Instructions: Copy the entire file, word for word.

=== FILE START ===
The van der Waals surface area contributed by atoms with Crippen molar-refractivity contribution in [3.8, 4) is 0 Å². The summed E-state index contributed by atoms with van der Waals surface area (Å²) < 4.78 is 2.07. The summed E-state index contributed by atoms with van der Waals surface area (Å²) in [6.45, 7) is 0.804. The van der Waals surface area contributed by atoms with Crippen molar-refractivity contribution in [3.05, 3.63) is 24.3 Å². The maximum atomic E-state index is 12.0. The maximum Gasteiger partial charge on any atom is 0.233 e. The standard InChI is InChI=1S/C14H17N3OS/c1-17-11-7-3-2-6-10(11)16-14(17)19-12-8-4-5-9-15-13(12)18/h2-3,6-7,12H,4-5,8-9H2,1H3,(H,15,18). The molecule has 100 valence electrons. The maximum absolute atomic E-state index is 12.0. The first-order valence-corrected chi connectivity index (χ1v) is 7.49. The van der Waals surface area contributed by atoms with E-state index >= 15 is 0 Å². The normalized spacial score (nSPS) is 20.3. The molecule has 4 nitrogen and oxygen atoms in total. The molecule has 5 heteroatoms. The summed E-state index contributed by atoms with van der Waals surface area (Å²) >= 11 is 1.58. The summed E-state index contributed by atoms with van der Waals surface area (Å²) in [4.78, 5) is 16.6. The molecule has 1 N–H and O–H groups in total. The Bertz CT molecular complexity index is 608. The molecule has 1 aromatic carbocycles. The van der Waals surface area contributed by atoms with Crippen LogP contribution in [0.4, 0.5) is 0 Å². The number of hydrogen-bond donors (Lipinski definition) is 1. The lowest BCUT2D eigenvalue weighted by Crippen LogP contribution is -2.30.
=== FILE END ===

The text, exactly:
The van der Waals surface area contributed by atoms with Crippen molar-refractivity contribution in [3.8, 4) is 0 Å². The summed E-state index contributed by atoms with van der Waals surface area (Å²) < 4.78 is 2.07. The summed E-state index contributed by atoms with van der Waals surface area (Å²) in [6.45, 7) is 0.804. The van der Waals surface area contributed by atoms with Crippen molar-refractivity contribution in [3.05, 3.63) is 24.3 Å². The maximum atomic E-state index is 12.0. The maximum Gasteiger partial charge on any atom is 0.233 e. The standard InChI is InChI=1S/C14H17N3OS/c1-17-11-7-3-2-6-10(11)16-14(17)19-12-8-4-5-9-15-13(12)18/h2-3,6-7,12H,4-5,8-9H2,1H3,(H,15,18). The molecule has 100 valence electrons. The maximum absolute atomic E-state index is 12.0. The first-order valence-corrected chi connectivity index (χ1v) is 7.49. The van der Waals surface area contributed by atoms with E-state index >= 15 is 0 Å². The normalized spacial score (nSPS) is 20.3. The molecule has 4 nitrogen and oxygen atoms in total. The molecule has 5 heteroatoms. The summed E-state index contributed by atoms with van der Waals surface area (Å²) >= 11 is 1.58. The summed E-state index contributed by atoms with van der Waals surface area (Å²) in [4.78, 5) is 16.6. The molecule has 1 N–H and O–H groups in total. The Bertz CT molecular complexity index is 608. The molecule has 1 aromatic carbocycles. The van der Waals surface area contributed by atoms with Crippen LogP contribution in [0.4, 0.5) is 0 Å². The number of hydrogen-bond donors (Lipinski definition) is 1. The lowest BCUT2D eigenvalue weighted by Crippen LogP contribution is -2.30.